Summary: Will we be faithful when the going gets rough?
You know being trustworthy is one of the best character traits to have. Smart is good, but if you cant be trusted, no one will believe your smart-ness. Friendly is good, but if you cant be trusted it is only a shallow hello. A winsome personality is wonderful, but if you cannot be trusted you are a sham. When you child looks at you from the edge of the pool, and you say, jump in, you can do it, right then is a crisis of trust. Will they trust you to catch them? Many people treat their relationship with God that way. They wonder, can I really trust Him? Is He really got my best interest at heart? And you know the truth is, He does. Think about it, the God of the universe, creates you and me, and decides to allow us to choose Him or not to choose Him—because He wants to be loved freely—by our own free will. Some people say, if God was so loving, why wouldn’t He just make us love Him and avoid the whole sin thing. God chose the loving act of giving us a free will, so that He wouldn’t force anyone to do what they did not want to do. And friends, let me lovingly say as your pastor today, that He will not force you to spend eternity with Him. He only wants those to be with Him who really want to. If you are running from God today, think about that. He may in time, let you have your own way.
Those that begin a walk with God, know that He can be trusted to do what He says He will do. He has given us his Holy Spirit to guide us, to protect us, to walk with us. That’s the kind of God I want to serve. God has to be trustworthy. Did you know that? He has to be trustworthy, because He is truth. God has revealed his truth through His Word and through Jesus, His Son. The truth is, that He loves us very much, and wants to have a relationship with us. If God is trustworthy, that raises an interesting question I am sure few of us have ever answered with any clarity: Can God trust you?
If I asked most of you today, “can you really be trusted?” most of you would answer YES. Most of us would answer “YES” because we would reason that we are good and even godly. We don’t steal, don’t cuss, don’t cheat or go with girls who do—or whatever. But if I asked you this morning, …can God trust you? The answer becomes more difficult.
1. Can God trust you when you are under attack?
2. Can He trust you when all hell is breaking loose around you?
3. Can God trust you when Satan decides to shoot a fiery dart at your marriage, your children, or your health?
4. Can He trust you when the bank says there is no more money and you just bounced a check?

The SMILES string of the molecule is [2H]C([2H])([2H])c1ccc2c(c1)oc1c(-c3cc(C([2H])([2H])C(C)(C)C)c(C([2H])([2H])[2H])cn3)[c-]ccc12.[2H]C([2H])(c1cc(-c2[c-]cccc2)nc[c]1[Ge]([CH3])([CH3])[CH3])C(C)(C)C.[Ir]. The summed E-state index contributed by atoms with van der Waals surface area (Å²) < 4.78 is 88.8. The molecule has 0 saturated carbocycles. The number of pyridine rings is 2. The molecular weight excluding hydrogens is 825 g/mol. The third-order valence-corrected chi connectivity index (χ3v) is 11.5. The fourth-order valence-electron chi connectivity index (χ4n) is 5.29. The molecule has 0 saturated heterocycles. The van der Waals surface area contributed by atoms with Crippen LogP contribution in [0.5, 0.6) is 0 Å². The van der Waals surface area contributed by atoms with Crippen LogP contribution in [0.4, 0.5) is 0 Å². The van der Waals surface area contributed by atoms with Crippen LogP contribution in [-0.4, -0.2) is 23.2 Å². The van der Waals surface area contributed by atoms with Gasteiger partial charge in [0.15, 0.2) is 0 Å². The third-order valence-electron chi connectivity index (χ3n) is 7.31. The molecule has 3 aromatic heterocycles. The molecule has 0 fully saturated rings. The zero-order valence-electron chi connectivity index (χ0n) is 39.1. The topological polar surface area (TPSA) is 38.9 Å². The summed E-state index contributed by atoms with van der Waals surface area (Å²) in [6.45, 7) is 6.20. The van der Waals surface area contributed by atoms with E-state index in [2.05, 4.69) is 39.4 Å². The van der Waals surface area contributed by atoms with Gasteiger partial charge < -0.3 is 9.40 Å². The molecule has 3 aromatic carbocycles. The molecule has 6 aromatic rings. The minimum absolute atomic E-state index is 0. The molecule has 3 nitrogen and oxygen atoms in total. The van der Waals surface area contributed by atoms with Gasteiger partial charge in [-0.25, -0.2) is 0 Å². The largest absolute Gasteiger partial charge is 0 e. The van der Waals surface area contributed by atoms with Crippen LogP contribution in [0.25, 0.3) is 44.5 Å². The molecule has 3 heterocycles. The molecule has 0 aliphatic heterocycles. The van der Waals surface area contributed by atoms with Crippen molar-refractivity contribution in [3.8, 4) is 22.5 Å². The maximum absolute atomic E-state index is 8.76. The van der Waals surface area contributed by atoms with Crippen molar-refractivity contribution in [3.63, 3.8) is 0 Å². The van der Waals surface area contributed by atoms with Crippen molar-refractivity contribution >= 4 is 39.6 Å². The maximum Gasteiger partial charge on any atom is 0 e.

5. Can He trust you when the boss doubles your work and not your pay?
Can God trust you?
Turn with me to the letter of 2 Corinthians, chapter 1, verses 8-11.
8. We do not want you to be uninformed, brothers, about the hardships we suffered in the province of Asia. We were under great pressure, far beyond our ability to endure, so that we despaired even of life. 9. Indeed, in our hearts we felt the sentence of death. But this happened that we might not rely on ourselves but on God, who raises the dead. 10. He has delivered us from such a deadly peril, and he will deliver us. On him we have set our hope that he will continue to deliver us, 11. as you help us by your prayers. Then many will give thanks on our behalf for the gracious favor granted us in answer to the prayers of many.”
Paul is writing to the people of the churches in Corinth. He has just expressed that God will comfort them as He has indeed comforted Paul and his companions. Paul had some real trials. He was imprisoned, shipwrecked, beaten with the lash 39 times (because at 40 they thought you might die), he was almost stoned at one point. Paul endured a lot of hardship in his years of ministry. What this particular trial was is not revealed here. It may have been any of the things just listed, or even a physical trial. Paul notes in other places that his “thorn in the flesh” is a real and more than irritating problem for him. Some of you know that sometimes physical trials truly do take on the nature of life and death situations. Paul says in verse 9 that in their hearts, they felt the sentence of death. This was a serious trial—one in which even the eternal optimist, Paul, was challenged in his faith.